REVIEW: “Griot Classique” a classical music migration

Jul. 10, 2014 @ 10:27 AM

Mamadou Diabate, “Griot Classique” (self-released)

Malian native and Durham resident Mamadou Diabate took home a Grammy Award in 2009 for the Best Traditional World Music Album. The best way to approach this kora virtuoso’s new recording, “Griot Classique” is to think of it as the classical music of his West African home. (John Coltrane is reputed to have said, when asked about his interest in classical music, whose classical music?)
The music Diabate plays on this recording has the qualities of classical music -- interesting melodies, expressiveness, great technical virtuosity and respect for tradition. He dedicated this recording to Nelson Mandela and to his father, Djelimory N’fa Diabate, who was a master of the kora and a founder of the Instrumental Ensemble of Mali. (Both men died in December 2013.) In his liner note discussions of the compositions, Diabate always pays tribute to the great kora players and traditional kora music. His notes also are helpful to listeners, because Diabate distinguishes between traditional songs, and songs in contemporary kora style.
He plays solo on this recording, and for anyone who has not seen Diabate in concert, visit YouTube to appreciate the physical feat of playing solo passages and accompaniment on the kora. This music is more than just great technique – it is melodic, very singable, and at other times danceable. The opening composition “Nelson Mandela” has a pretty melody and meditative feel. “Bi Kaira” opens with a cadenza-like introduction, then settles into a rhythmic groove, played in the lower pitched strings, while the melody is played with the higher-pitched strings. “Mamayah” is one of the tunes his father taught him. “Master Only Kora,” the recording’s longest composition, is his tribute to the traditional style of kora that Diabate states one must learn to get the respect of the elders, fused with his style. With its rhythmic (at times drone-like) pulse and Diabate’s mastery of the fast melody passages, this is the record’s tour de force.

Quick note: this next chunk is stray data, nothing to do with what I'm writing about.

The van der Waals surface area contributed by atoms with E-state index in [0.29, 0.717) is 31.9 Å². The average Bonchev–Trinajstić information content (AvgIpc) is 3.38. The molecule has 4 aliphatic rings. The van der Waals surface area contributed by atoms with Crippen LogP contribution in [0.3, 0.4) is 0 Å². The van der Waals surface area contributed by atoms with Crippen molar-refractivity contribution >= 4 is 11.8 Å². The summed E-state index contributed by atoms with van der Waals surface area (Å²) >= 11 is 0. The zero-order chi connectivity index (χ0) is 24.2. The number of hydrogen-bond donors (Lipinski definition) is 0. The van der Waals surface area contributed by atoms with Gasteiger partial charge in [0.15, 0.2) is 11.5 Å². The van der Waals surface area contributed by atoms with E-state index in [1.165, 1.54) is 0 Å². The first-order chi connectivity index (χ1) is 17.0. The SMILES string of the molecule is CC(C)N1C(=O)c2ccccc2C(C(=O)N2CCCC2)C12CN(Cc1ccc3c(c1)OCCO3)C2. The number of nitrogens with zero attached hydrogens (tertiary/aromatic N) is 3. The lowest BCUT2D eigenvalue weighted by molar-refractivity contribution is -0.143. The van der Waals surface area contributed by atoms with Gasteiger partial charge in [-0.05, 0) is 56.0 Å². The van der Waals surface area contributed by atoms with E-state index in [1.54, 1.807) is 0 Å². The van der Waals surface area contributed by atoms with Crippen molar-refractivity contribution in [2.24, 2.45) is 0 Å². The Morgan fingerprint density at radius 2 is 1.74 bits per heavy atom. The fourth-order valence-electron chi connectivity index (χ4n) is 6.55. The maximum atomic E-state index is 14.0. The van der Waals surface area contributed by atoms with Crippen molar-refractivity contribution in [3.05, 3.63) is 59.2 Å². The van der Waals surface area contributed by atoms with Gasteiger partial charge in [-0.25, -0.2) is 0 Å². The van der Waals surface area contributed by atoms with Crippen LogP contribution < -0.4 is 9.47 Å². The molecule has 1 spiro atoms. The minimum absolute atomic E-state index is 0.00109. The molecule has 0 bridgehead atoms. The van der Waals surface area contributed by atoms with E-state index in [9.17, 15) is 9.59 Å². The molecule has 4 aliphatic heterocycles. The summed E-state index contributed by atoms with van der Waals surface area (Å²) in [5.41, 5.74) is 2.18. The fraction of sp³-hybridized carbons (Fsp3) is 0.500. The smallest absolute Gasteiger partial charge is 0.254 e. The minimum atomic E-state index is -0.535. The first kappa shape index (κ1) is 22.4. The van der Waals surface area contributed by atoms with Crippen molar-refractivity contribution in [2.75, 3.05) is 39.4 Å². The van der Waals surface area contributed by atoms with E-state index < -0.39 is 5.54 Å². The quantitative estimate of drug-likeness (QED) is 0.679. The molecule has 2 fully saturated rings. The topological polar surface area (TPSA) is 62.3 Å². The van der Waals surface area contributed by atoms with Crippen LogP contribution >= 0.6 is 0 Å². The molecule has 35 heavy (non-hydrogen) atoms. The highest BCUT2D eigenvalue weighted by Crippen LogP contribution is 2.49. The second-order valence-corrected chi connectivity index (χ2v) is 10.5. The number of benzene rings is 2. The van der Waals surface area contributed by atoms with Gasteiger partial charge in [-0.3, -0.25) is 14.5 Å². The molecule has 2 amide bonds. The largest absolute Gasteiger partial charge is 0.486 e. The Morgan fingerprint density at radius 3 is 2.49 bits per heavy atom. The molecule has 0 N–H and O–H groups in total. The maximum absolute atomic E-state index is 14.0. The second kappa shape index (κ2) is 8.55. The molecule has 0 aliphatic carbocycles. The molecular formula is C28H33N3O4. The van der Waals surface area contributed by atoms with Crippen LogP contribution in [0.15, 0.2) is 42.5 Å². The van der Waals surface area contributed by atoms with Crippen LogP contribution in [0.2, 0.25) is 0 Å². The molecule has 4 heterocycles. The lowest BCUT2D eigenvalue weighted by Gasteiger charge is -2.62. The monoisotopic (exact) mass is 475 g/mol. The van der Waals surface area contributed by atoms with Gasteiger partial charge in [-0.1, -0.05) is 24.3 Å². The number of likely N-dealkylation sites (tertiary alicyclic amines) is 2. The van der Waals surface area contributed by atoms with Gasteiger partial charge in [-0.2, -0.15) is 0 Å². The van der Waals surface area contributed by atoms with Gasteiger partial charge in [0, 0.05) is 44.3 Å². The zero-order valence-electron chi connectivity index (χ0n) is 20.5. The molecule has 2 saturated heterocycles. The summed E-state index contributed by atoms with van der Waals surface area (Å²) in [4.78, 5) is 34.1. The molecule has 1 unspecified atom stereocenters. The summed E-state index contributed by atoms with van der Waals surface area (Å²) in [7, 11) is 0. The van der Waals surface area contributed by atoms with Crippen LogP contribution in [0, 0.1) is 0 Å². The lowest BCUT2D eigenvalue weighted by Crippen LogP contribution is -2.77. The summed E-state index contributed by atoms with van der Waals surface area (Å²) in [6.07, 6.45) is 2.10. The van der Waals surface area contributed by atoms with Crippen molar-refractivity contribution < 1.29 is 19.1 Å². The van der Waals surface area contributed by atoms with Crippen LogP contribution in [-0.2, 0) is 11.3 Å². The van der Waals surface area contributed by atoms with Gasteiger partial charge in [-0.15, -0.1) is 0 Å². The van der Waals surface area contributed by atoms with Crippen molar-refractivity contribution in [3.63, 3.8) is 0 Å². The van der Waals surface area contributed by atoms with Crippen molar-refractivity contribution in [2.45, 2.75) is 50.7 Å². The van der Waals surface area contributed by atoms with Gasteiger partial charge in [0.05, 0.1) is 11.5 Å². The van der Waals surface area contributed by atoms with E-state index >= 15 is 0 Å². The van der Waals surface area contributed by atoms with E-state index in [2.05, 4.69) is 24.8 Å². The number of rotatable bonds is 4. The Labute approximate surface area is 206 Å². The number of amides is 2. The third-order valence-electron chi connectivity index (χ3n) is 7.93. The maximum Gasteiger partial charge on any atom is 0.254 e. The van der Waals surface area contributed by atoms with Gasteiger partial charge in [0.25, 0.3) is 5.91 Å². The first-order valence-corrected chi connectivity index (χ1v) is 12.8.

“Griot Classique” was recorded at Sound Pure Studios in Durham, making it a blessed sample of musical migration.

--Cliff Bellamy, The Herald-Sun